James 2:1 – My brothers, show no partiality as you hold the faith in our Lord Jesus Christ, the Lord of glory.
As a young pastor, my wife Grace and I started out teaching a Bible study for college-aged kids. Near the university were numerous homeless kids who intermingled with the university students in the local coffee shops and concert venues. As a general rule, the college kids looked like typical clean-cut middle and upper middle-class suburbanites. The homeless kids wore a lot of black, slept in their clothes, bathed infrequently, and smoked a lot of cigarettes.
To reach both groups, I would preach a very late-night service with no childcare in a punk rock concert venue. Every once in a while, a clean-cut Christian family would show up for church. On one occasion, we had a family with a lot of kids all dressed up in their Sunday best carrying King James Bibles and the look on their faces as they saw a small army of goth kids smoking outside the front doors using colorful language was one I will never forget.
I could see they were out of their element, so I approached them to welcome them. They asked if they had the right address and if we were a church. I explained that we were trying to be missionaries to kids who did not know Jesus and we were far more concerned about them meeting Jesus and having the Holy Spirit in them than what we were seeing on the outside. To their credit, this family overcame their awkwardness, attended a service, and stuck around for a season to serve the homeless kids. I was very proud of them as they obeyed the heart of what James 2 is encouraging.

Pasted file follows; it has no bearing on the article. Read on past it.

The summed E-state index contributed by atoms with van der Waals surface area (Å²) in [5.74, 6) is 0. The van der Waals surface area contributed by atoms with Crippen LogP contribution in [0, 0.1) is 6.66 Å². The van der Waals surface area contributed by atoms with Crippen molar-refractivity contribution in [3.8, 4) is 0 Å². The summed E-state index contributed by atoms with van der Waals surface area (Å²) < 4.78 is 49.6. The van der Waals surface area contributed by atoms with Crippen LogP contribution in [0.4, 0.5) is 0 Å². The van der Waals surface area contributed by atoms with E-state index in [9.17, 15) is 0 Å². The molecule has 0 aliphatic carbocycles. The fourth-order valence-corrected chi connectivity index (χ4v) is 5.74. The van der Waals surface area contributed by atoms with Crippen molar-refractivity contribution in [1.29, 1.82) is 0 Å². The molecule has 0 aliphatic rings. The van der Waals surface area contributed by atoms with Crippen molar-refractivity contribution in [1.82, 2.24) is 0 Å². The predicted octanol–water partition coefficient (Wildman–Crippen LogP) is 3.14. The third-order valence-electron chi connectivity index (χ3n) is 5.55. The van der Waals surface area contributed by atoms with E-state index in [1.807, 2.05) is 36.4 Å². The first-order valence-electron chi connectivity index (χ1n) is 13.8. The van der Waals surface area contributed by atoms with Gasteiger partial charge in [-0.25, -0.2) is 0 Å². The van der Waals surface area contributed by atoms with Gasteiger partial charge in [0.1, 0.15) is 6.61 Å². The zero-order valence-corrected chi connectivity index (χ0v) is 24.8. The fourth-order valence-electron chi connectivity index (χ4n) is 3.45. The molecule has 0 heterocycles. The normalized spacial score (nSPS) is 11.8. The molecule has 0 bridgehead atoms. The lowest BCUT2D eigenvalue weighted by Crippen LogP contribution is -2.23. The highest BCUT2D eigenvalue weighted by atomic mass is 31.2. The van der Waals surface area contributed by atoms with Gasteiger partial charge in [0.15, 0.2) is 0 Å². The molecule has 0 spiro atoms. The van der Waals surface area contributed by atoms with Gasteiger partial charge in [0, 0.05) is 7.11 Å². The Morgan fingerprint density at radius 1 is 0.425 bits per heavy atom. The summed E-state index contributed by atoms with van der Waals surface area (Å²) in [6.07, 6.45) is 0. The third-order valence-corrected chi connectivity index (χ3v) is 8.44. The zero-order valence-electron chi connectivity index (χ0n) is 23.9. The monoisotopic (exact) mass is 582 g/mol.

We all imagine ourselves as impartial to outward appearances, but reality often reveals our biases. In the beginning of chapter 2, the Apostle James exhorts believers to demonstrate their faith through action by not showing preferential treatment. The Bible says that man looks at the outward, but that God looks at the inward (1 Samuel 16:7). Jesus also rebuked religious hypocrites who looked good outwardly to others but looked awful inwardly to God (Matthew 7:15, 23:7-8). Judging someone outwardly is easy – we do not need to meet them, get to know them, or learn anything about them. Getting to know someone inwardly is harder – we need to approach them, ask questions, listen, and hear about their life journey and where they are at with Jesus Christ.
Is there anyone you’ve ever judged before getting to know them that, once you got to know them, you realized they were actually kind and godly?
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